Whoopi Goldberg is one of only 12 people to have won an Emmy, a Grammy, an Oscar, and a Tony, and was the second black woman in history to win an Oscar for acting. A longtime Trek fan, it took Goldberg a while to convince Gene Roddenberry that her desire to appear on Star Trek: The Next Generation was both genuine and fervent. He finally got the message, and created the character of Guinan for her.

Whoop Goldberg

Whoopi Goldberg as Guinan in The Next Generation and Oda Mae Brown in Ghost

Christopher Plummer

Star Trek role: General Chang, Star Trek VI: The Undiscovered Country
Oscar win: Best Supporting Actor – Hal Fields in Beginners (2010)
Oscar nominations: Best Supporting Actor – Leo Tolstoy in The Last Station (2009) / Best Supporting Actor – J. Paul Getty in All the Money in the World (2018)

Christopher Plummer and William Shatner go way back, having both been on the CBS radio circuit in Montreal when they were young, and then working together on the stage. Shatner was Plummer’s understudy for the lead role in Henry V in 1956, and when a kidney stone brought Plummer down, Shatner had his moment. Good prep for their face-off in Star Trek VI!

Christopher Plummer

Christopher Plummer as General Chang in The Undiscovered Country and Hal Fields in Beginners

Academy Award Nominees

As anyone will tell you, it’s a huge honor just to be nominated, and this classy bunch proves it.

Judith Anderson

Star Trek role: T’Lar, Star Trek III: The Search for Spock
Oscar nomination: Best Supporting Actress – Mrs. Danvers, Rebecca (1940)

Dame Judith Anderson was primarily known as a stage actress, but Leonard Nimoy was determined to have her play the Vulcan High Priestess in The Search for Spock and finally convinced her to do it. 44 years earlier, her portrayal of Mrs. Danvers in the Alfred Hitchcock-directed Rebecca scored her her only Oscar nomination.

Judith Anderson

Dame Judith Anderson as T’Lar in The Search for Spock and as Mrs. Danvers in Rebecca

Jean Simmons

Star Trek role: Rear Admiral Norah Satie, Star Trek: The Next Generation “The Drumhead”
Oscar nominations: Best Supporting Actress – Ophelia in Hamlet (1948) / Best Actress – Mary Wilson in The Happy Ending (1969)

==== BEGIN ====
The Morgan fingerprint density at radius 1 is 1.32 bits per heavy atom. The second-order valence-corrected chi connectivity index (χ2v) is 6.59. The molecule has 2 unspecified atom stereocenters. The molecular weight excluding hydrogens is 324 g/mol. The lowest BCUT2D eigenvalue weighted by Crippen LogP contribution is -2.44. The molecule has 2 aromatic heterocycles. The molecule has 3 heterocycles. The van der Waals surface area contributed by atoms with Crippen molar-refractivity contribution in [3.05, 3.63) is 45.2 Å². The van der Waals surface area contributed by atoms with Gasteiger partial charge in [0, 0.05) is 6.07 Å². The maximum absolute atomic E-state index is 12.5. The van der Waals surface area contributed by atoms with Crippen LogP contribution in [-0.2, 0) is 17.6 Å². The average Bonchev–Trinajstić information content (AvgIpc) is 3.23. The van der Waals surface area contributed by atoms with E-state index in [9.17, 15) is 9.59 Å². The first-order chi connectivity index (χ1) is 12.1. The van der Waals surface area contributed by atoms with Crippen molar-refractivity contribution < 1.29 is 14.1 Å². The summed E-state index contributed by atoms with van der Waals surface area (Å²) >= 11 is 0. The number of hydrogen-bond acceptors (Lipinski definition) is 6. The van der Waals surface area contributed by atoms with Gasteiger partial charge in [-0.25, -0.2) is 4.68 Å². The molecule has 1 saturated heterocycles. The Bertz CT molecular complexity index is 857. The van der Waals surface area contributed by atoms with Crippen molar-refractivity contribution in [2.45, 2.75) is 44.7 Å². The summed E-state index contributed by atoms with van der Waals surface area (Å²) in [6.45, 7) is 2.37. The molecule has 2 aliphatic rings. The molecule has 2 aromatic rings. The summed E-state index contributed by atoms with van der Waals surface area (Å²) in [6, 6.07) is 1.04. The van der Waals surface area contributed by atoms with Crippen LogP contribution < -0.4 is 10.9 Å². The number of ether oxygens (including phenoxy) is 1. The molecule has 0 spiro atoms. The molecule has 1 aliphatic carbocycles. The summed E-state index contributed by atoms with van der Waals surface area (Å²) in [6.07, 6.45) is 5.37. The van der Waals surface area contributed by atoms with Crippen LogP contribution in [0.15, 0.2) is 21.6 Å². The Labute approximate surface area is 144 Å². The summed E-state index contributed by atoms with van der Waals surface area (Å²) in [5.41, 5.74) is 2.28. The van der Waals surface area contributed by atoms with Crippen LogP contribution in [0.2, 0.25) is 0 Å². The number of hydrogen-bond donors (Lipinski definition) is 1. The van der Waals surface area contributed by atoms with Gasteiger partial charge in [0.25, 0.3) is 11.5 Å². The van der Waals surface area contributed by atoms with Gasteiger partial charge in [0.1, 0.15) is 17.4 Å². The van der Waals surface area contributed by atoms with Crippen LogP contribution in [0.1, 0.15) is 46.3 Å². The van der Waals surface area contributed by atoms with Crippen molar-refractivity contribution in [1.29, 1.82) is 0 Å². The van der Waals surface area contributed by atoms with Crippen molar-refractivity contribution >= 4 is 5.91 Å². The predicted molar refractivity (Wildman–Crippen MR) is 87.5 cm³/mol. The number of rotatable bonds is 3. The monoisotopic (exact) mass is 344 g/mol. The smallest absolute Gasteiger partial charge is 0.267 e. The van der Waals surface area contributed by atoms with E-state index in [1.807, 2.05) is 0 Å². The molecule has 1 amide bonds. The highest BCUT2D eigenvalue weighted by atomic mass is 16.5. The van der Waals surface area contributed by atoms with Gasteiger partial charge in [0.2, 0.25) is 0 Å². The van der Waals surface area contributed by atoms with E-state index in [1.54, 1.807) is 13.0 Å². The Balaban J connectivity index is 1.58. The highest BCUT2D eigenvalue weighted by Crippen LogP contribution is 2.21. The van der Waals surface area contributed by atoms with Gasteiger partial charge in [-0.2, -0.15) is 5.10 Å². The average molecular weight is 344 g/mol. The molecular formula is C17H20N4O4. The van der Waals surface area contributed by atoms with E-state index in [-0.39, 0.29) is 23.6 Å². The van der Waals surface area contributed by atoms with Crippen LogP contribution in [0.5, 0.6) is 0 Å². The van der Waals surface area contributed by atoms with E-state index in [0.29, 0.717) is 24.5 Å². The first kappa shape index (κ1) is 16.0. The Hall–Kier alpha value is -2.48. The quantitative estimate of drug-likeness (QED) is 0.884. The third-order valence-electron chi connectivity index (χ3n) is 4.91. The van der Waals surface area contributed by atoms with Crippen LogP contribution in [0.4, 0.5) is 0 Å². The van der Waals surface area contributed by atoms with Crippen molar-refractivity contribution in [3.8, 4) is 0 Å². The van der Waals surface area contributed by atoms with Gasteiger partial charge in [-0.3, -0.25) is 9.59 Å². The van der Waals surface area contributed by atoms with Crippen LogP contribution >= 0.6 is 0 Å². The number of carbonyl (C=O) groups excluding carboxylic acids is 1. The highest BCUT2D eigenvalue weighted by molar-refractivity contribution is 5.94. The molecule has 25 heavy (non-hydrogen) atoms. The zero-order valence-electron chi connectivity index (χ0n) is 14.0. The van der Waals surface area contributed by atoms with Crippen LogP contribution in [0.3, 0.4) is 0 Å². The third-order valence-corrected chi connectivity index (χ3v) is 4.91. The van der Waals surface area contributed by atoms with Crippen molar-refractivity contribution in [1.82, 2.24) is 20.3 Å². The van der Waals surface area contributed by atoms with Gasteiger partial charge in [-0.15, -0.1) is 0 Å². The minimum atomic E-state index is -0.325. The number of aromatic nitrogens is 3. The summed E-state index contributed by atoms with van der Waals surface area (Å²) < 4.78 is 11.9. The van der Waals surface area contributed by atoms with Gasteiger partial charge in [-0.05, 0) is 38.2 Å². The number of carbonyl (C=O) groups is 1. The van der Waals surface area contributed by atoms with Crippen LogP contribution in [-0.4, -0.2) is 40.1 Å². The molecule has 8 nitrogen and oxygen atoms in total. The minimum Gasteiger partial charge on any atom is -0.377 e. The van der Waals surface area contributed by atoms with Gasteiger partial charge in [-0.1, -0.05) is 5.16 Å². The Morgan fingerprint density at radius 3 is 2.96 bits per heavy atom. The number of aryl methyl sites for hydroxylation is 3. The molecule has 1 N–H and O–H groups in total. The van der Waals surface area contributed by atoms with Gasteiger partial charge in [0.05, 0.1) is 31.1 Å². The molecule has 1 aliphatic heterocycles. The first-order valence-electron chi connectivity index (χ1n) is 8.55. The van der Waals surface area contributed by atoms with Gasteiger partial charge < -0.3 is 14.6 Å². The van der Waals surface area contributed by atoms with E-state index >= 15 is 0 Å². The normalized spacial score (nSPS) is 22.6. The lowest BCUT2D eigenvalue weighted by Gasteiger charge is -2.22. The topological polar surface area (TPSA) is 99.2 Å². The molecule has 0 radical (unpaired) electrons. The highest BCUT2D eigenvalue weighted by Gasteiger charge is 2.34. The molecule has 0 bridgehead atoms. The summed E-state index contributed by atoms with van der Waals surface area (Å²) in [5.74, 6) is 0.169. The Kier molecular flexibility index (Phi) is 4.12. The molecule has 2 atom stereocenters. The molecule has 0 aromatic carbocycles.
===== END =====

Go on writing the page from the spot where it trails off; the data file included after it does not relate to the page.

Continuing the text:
Jean Simmons had already been on the covers of both Time magazine and Life magazine before she turned 20. In 1991, she gave a powerful performance in “The Drumhead,” directed by Jonathan Frakes. “I was honored to work with the talented and beautiful Jean Simmons. I just thought she was spectacular,” he told

Jean Simmons

Jean Simmons as Rear Admiral Norah Satie on The Next Generation, as Ophelia in Hamlet, and as Mary Wilson in The Happy Ending.

Theodore Bikel

Star Trek role: Sergey Rozhenko, Star Trek: The Next Generation “Family”
Oscar nomination: Best Supporting Actor – Sheriff Max Muller in The Defiant Ones (1958)

Theodore Bikel had a huge career, appearing in everything from The African Queen to Babylon 5. He was also the co-founder of the Newport Folk Festival, famous as one of the first modern music festivals in America and the site of Bob Dylan’s first “plugged-in” live performance indicating his shift from folk music to rock.

Theodore Bikel

Theodore Bikel as Sergey Rozhenko on The Next Generation and as Sheriff Max Muller in The Defiant Ones.

Michael Dunn

Star Trek role: Alexander, Star Trek “Plato’s Stepchildren”
Oscar nomination: Best Supporting Actor – Karl Glocken in Ship of Fools (1965)

Among Michael Dunn’s co-stars in Ship of Fools was BarBara Luna, famous to Star Trek fans as Marlena Moreau from “Mirror, Mirror.” Dunn had been considered by Gene Roddenberry for Spock in Trek’s first pilot, “The Cage,” and then for Balok in “The Corbomite Maneuver,” but it wasn’t until the show’s third season that they found just the right role for him.